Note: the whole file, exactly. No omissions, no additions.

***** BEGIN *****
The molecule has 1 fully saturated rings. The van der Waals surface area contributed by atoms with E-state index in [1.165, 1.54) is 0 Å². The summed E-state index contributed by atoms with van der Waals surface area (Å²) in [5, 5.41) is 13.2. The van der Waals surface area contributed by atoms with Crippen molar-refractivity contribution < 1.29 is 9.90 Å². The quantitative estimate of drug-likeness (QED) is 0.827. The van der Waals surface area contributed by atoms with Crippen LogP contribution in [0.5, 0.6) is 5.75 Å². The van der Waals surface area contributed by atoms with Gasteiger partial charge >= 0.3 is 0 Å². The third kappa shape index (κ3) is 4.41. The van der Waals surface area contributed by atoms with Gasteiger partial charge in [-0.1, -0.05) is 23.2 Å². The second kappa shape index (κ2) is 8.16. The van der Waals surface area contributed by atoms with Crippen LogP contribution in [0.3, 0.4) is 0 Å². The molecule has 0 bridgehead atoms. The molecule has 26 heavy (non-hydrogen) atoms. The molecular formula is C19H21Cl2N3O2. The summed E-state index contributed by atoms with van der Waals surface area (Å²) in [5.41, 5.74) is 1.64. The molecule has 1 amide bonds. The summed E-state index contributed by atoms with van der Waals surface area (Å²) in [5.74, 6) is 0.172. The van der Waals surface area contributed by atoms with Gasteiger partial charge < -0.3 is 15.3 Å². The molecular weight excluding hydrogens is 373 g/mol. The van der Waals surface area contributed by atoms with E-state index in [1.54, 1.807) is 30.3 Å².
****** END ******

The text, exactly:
The molecule has 1 fully saturated rings. The van der Waals surface area contributed by atoms with E-state index in [1.165, 1.54) is 0 Å². The summed E-state index contributed by atoms with van der Waals surface area (Å²) in [5, 5.41) is 13.2. The van der Waals surface area contributed by atoms with Crippen molar-refractivity contribution < 1.29 is 9.90 Å². The quantitative estimate of drug-likeness (QED) is 0.827. The van der Waals surface area contributed by atoms with Crippen LogP contribution in [0.5, 0.6) is 5.75 Å². The van der Waals surface area contributed by atoms with Gasteiger partial charge >= 0.3 is 0 Å². The third kappa shape index (κ3) is 4.41. The van der Waals surface area contributed by atoms with Gasteiger partial charge in [-0.1, -0.05) is 23.2 Å². The second kappa shape index (κ2) is 8.16. The van der Waals surface area contributed by atoms with Crippen LogP contribution in [0.3, 0.4) is 0 Å². The molecule has 0 bridgehead atoms. The molecule has 26 heavy (non-hydrogen) atoms. The molecular formula is C19H21Cl2N3O2. The summed E-state index contributed by atoms with van der Waals surface area (Å²) in [5.41, 5.74) is 1.64. The molecule has 1 amide bonds. The summed E-state index contributed by atoms with van der Waals surface area (Å²) in [5.74, 6) is 0.172. The van der Waals surface area contributed by atoms with Gasteiger partial charge < -0.3 is 15.3 Å². The molecular weight excluding hydrogens is 373 g/mol. The van der Waals surface area contributed by atoms with E-state index in [1.54, 1.807) is 30.3 Å².